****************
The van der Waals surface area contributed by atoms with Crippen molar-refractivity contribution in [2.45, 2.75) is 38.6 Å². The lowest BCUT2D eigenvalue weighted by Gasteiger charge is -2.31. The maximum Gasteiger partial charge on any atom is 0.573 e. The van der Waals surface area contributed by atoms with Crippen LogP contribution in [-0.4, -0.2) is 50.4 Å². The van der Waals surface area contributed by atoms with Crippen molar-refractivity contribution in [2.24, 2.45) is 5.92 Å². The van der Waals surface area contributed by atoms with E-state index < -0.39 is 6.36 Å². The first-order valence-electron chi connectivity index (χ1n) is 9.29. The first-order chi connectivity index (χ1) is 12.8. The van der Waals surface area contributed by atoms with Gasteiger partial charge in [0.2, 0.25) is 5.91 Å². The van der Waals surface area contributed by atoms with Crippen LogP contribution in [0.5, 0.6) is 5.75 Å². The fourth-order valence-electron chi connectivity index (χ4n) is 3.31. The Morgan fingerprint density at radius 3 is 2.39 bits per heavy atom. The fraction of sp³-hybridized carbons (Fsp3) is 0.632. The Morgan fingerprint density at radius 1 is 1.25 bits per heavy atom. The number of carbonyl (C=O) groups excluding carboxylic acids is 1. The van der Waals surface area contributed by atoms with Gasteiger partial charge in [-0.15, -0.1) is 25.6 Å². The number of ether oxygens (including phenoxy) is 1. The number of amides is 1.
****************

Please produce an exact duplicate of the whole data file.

The van der Waals surface area contributed by atoms with Crippen molar-refractivity contribution in [2.45, 2.75) is 38.6 Å². The lowest BCUT2D eigenvalue weighted by Gasteiger charge is -2.31. The maximum Gasteiger partial charge on any atom is 0.573 e. The van der Waals surface area contributed by atoms with Crippen LogP contribution in [-0.4, -0.2) is 50.4 Å². The van der Waals surface area contributed by atoms with Crippen molar-refractivity contribution in [2.24, 2.45) is 5.92 Å². The van der Waals surface area contributed by atoms with E-state index < -0.39 is 6.36 Å². The first-order valence-electron chi connectivity index (χ1n) is 9.29. The first-order chi connectivity index (χ1) is 12.8. The van der Waals surface area contributed by atoms with Gasteiger partial charge in [0.2, 0.25) is 5.91 Å². The van der Waals surface area contributed by atoms with Crippen LogP contribution in [0.5, 0.6) is 5.75 Å². The fourth-order valence-electron chi connectivity index (χ4n) is 3.31. The Morgan fingerprint density at radius 3 is 2.39 bits per heavy atom. The fraction of sp³-hybridized carbons (Fsp3) is 0.632. The Morgan fingerprint density at radius 1 is 1.25 bits per heavy atom. The number of carbonyl (C=O) groups excluding carboxylic acids is 1. The van der Waals surface area contributed by atoms with Gasteiger partial charge in [-0.15, -0.1) is 25.6 Å². The number of ether oxygens (including phenoxy) is 1. The number of amides is 1.